Iranian Irony

By David Swanson

“When it came to pinning the terrorist label on the Saddam Government,” Dilip Hiro wrote in 2004 (“Secrets and Lies,” p. 381), “all the Bush administration had to do was point a finger at the Mujahedin-e Khalq Organization (MKO, People’s Mujahedin). An anticlerical Iranian group opposed to the regime in Tehran, the MKO, placed on the State Department’s list of terrorist organizations in 1997, had located its headquarters in Baghdad since read more

Iran Through the Media

By David Swanson

An AP article on Tuesday begins: “President Bush bats away talk of bombing Iran’s disputed nuclear sites as ‘wild speculation.’ But plodding diplomacy hasn’t borne fruit so far, and the administration is facing a hard truth: There may be no way to stop Iran from getting the bomb.”

Here we have encapsulated the most warmongering position to be found in the U.S. media. The reporter who wrote this, Anne Gearan, believes that Bush is lying when he read more

May Day, Memo Day, Mission Accomplished Day

By David Swanson

The first of May is May Day, the real labor day, the commemoration of the Haymarket Massacre and the fight for an 8-hour day in Chicago – an American holiday celebrated everywhere except America. But the first of May is two other things as well in more recent but already fading history.

This May first will be the three-year anniversary of a flight-suited George W. Bush waddling across an aircraft carrier in San Diego harbor and declaring “Mission Accomplished” in read more

How to Talk About Iran

By David Swanson

John Aravosis suggests some talking points on Iran, but I’d like to suggest some changes in bold.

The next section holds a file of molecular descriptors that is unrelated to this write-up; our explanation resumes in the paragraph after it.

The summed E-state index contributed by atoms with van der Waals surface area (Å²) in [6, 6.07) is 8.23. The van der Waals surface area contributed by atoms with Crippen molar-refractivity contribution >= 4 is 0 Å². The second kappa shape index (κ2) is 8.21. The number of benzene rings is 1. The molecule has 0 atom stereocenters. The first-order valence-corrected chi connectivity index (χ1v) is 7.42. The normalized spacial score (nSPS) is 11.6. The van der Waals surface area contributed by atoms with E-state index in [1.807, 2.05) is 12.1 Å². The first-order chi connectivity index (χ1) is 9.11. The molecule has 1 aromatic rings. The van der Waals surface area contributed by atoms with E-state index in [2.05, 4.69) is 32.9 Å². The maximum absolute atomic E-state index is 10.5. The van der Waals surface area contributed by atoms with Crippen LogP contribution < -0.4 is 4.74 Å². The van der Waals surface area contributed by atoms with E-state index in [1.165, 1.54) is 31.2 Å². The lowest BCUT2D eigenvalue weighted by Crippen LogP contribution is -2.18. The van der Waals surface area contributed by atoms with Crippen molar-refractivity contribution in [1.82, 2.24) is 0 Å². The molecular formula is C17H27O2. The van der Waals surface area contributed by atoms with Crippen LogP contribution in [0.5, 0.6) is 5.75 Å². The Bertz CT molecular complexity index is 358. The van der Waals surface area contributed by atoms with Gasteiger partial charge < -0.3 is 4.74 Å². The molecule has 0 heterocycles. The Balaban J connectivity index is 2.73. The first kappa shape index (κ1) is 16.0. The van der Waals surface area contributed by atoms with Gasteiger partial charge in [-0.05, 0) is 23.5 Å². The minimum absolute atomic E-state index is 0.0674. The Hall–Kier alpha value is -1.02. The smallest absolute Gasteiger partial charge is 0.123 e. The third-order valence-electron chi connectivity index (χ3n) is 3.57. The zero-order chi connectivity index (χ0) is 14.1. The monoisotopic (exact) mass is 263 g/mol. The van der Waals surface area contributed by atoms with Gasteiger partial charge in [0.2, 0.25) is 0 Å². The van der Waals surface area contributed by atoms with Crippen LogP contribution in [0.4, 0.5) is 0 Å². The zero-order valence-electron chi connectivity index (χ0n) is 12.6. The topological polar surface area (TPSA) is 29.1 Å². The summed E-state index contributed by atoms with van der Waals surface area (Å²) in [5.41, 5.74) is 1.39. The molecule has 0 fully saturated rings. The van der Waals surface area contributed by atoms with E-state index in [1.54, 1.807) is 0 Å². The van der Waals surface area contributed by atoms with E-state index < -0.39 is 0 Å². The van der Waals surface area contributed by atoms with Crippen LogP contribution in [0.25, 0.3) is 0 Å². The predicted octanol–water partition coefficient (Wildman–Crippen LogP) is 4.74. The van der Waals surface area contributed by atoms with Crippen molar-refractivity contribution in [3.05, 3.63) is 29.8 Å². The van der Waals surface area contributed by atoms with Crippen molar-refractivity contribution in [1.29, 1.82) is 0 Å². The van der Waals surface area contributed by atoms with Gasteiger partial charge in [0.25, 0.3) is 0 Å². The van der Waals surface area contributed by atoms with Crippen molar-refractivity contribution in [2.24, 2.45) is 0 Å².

George Bush has decided to use Iran as a foil to help his sagging poll numbers and to help Republicans in the fall congressional elections. I’m going to discuss why this is true, and what the Dems should do about it.

Iran is ten years away from developing nukes.

I’ll say it again, TEN YEARS away. And that’s not according to some peacenik liberal, it’s according read more

What Bush Did Wrong

By David Swanson

Bush authorized the leaking of selected portions of classified documents, selected in such a way as to constitute a lie. He painted a picture of a nuclear threat that he knew did not exist, and used it to scare people into supporting an illegal war, resulting in the deaths of hundreds of thousands of people.

Of course, the leaking itself was illegal. Of course, Bush’s past promises to fire leakers were lies, and his eagerness to investigate other leaks that he didn’t read more

Public Energy Is Misdirected

By David Swanson

What would happen if politically active progressive Americans suddenly stopped devoting their energies to drafting better sound bites, and instead directed all that time and passion into a serious and strategic campaign of civil disobedience?

I know, I know, we’re constantly told that we’re being out-framed and out-messaged. Horse shit. We’re smarter than they are, wittier, pithier, more attuned to the perspectives of those we’re speaking to. But we don’t read more

Not One More Death

By David Swanson

The Stop the War Coalition in the UK has set a standard for anti-war activism that we in the United States struggle to match. They’ve held larger protests, convened more significant conferences, and moved their agenda further in public opinion, in Parliament, and in the courts than we have done. On Tuesday they organized protests nationwide outside the studios of the BBC, which of course already provides a level of openness and honesty in its reporting that those of us read more

Truth Seeping Through Media After Ten Months

By David Swanson

It’s March 27th, my son’s due date, but it looks like he may be late being born. Maybe he’s heard what it’s like out here. I may have had C-Span a little loud during Bush’s last press conference.

Wesley has spent the past nine months preparing to enter the world. I’ve spent the past ten months trying to get the U.S. media to admit that Bush blatantly lied to them and they in turn to us.

It’s funny how things tend to all develop at once. read more